Balance Vest Offers Control
A Weighted Vest May Improve Balance
Small weights sewn into a customized vest seem to restore stability for people with multiple sclerosis.
By Dr. Sanjay Gupta
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More on Multiple Sclerosis From Dr. Sanjay Gupta:
What Kind of MS Do I Have?
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Sanjay Gupta, MD, Everyday Health: It's tough being the father of a teenage daughter. The little girl who once adored you now seems to be embarrassed by you. It's even tougher if you have a disability that affects how you walk and how you talk.
A few years ago, Steve Ofca [who has multiple sclerosis] could not have walked down the street with his daughter Alex.
Dr. Stephen Kanter, physical therapist, International Multiple Sclerosis Management Practice in New York City: Go ahead and sit back down.
Dr. Gupta: He couldn’t do this, either. Sitting down meant basically falling down. But he found a surprising way to reduce those symptoms, and it was as easy as slipping into a shirt.
His physical therapist, Dr. Stephen Kanter, demonstrates what he used to do.
Dr. Kanter: This type of sitting is indicative of a loss of control, loss of coordination, and loss of balance.
Dr. Gupta: The transformation from this … to this, all thanks to this simple vest.
Steve Ofca: This is my BalanceWear vest, and it’s calibrated to meet my specific needs. And Dr. Kanter gave me weights up on my left shoulder and also on my right side.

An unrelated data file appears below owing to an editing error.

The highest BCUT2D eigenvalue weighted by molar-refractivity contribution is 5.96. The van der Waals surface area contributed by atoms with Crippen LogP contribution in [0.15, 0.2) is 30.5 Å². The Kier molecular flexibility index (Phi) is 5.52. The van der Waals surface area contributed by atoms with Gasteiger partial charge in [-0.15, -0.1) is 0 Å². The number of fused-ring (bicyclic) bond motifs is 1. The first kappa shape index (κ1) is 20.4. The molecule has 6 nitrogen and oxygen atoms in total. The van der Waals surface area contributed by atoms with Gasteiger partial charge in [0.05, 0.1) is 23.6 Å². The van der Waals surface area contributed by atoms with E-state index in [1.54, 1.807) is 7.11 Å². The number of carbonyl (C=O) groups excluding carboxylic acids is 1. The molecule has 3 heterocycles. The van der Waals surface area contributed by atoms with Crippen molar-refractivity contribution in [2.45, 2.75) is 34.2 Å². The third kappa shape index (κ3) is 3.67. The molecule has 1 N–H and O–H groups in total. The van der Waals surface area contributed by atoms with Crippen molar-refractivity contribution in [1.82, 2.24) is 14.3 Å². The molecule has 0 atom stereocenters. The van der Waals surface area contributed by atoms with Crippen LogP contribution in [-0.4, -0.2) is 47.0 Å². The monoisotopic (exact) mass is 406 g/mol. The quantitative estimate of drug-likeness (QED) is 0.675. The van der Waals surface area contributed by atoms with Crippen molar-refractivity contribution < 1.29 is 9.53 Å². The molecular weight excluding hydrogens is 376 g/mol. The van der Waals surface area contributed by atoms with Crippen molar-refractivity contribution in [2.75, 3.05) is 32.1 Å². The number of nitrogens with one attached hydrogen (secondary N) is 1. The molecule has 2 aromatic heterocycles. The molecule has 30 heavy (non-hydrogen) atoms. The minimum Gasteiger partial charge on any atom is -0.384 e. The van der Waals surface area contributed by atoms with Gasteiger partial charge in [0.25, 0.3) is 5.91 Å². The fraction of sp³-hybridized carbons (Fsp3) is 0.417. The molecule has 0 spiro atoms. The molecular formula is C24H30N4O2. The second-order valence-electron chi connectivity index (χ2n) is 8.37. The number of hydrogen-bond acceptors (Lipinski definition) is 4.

Dr. Kanter: And now I’m going to push you around a little bit. I’m not going to let you fall.
Dr. Gupta: Those carefully placed weights somehow restore his stability.
Steve Ofca: I can’t explain. All I know is that it works. It makes my life, the quality of my life, so much better.
Dr. Gupta: Dr. Kanter can’t entirely explain it either.
Dr. Kanter: You would think it shouldn’t work. But it wasn’t about weighting them in the opposite direction they were falling. It was a matter of putting a weight on them to change the way their body perceived being in space.
It sounds a little bit hocus-pocus, and if I hadn’t seen what I’ve seen, I wouldn’t believe it worked, either.
Dr. Gupta: Studies have backed up that it works, but not how it works. There's no cure for MS, but there are a lot more ways to manage the symptoms than there were even a decade ago when Steve was diagnosed. And even more are in the pipeline.
With Everyday Health, I'm Dr. Sanjay Gupta. Be well.
Video: Balance Vest Benefits
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